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Survey: E-Commerce Isn't Resulting In Lost Taxes

Ernst & Young LLP reported in a study released Monday that an increase in online sales and services had minimal effect on the collection of sales and use taxes in 1998, with the total uncollected taxes on the Internet representing a negligible fraction of total tax revenue.

The study found that uncollected sales and use taxes in 1998 rounded out to a mere $170 million, or one tenth of one percent of the total state and local taxes.

Ernst & Young's conclusions are significant because spiked e-commerce usage has raised policy concerns from both sides. Many state and local officials fear the e-commerce boom will lead to erosion of the state and local retail sales and use tax base, while e-tailers want to avoid the administrative cost of implementing various regional and local tax rate systems.

The news comes as a commission created following the October passage of the Internet Tax Freedom Act is meeting for the first time on Monday. The group was set up to determine the impact electronic commerce is having on the tax revenues of local and state governments.

The act prohibits local and state governments from putting extra taxes on goods and services sold online for three years ending in October 2001, but it doesn't prevent them from collecting sales taxes.

"The Advisory Commission on Electronic Commerce, state and local governments, and Congress have time to carefully deliberate on the appropriate taxation of e-commerce," said Dr. Thomas Neubig, national director of policy economics at Ernst & Young. " There is time to construct a fair, efficient, and administrable tax system for both businesses and state and local governments for the 21st century."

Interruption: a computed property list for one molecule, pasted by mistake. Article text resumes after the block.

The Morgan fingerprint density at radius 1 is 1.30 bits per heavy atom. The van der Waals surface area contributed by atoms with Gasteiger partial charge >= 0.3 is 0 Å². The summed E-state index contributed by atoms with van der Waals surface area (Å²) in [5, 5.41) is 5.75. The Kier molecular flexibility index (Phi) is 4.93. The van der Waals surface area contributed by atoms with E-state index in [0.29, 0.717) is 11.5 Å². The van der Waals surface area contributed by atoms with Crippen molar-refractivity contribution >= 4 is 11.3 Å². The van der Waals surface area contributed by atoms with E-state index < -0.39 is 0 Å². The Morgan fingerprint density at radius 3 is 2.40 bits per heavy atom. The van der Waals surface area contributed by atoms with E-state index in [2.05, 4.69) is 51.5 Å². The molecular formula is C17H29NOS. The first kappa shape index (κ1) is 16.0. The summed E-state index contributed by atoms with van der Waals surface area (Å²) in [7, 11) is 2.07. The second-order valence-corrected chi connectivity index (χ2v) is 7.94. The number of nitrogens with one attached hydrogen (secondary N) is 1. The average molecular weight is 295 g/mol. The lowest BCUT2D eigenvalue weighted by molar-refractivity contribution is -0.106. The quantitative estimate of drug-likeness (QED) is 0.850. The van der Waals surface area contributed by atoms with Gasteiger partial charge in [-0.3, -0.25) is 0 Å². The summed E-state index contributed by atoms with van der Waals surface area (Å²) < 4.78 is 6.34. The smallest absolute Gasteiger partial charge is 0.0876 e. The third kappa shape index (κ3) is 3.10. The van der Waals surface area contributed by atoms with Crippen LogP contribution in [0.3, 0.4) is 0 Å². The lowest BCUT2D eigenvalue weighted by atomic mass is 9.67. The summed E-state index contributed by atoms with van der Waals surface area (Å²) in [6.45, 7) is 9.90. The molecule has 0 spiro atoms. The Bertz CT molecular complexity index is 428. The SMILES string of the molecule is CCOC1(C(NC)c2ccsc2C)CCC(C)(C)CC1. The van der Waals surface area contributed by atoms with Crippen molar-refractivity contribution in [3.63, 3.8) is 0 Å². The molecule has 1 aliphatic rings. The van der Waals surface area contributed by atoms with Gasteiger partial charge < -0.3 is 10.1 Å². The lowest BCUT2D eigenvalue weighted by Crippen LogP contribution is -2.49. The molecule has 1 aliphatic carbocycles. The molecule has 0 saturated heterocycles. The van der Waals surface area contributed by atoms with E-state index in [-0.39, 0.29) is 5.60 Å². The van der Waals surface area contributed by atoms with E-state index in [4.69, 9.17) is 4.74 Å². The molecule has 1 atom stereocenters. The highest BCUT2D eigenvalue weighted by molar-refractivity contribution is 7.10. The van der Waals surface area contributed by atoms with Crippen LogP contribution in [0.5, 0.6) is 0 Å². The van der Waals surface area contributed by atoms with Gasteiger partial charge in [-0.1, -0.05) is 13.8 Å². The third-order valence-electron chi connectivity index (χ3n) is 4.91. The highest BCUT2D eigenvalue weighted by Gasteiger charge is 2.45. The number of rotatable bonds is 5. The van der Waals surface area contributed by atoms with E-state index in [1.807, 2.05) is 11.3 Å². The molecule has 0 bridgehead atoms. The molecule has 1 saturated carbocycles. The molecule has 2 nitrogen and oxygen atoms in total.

The report delegates the limited e-commerce impact on state and local taxes to various factors, including the estimations that the vast majority of e-commerce activity is nontaxed or in-state business-to-business sales, and that business-to-consumer sales are mostly "intangible services" such as travel or finance services or nontaxable items like groceries and prescriptions.

In many cases, sales tax is not collected on goods sold over the Internet, however a smaller percentage of e-tailer sales do end up with taxes paid by vendors or consumers.

The study, "The Sky is Not Falling: Why State and Local Revenues Were Not Significantly Impacted by the Internet in 1998", is available on E&Y's Web site.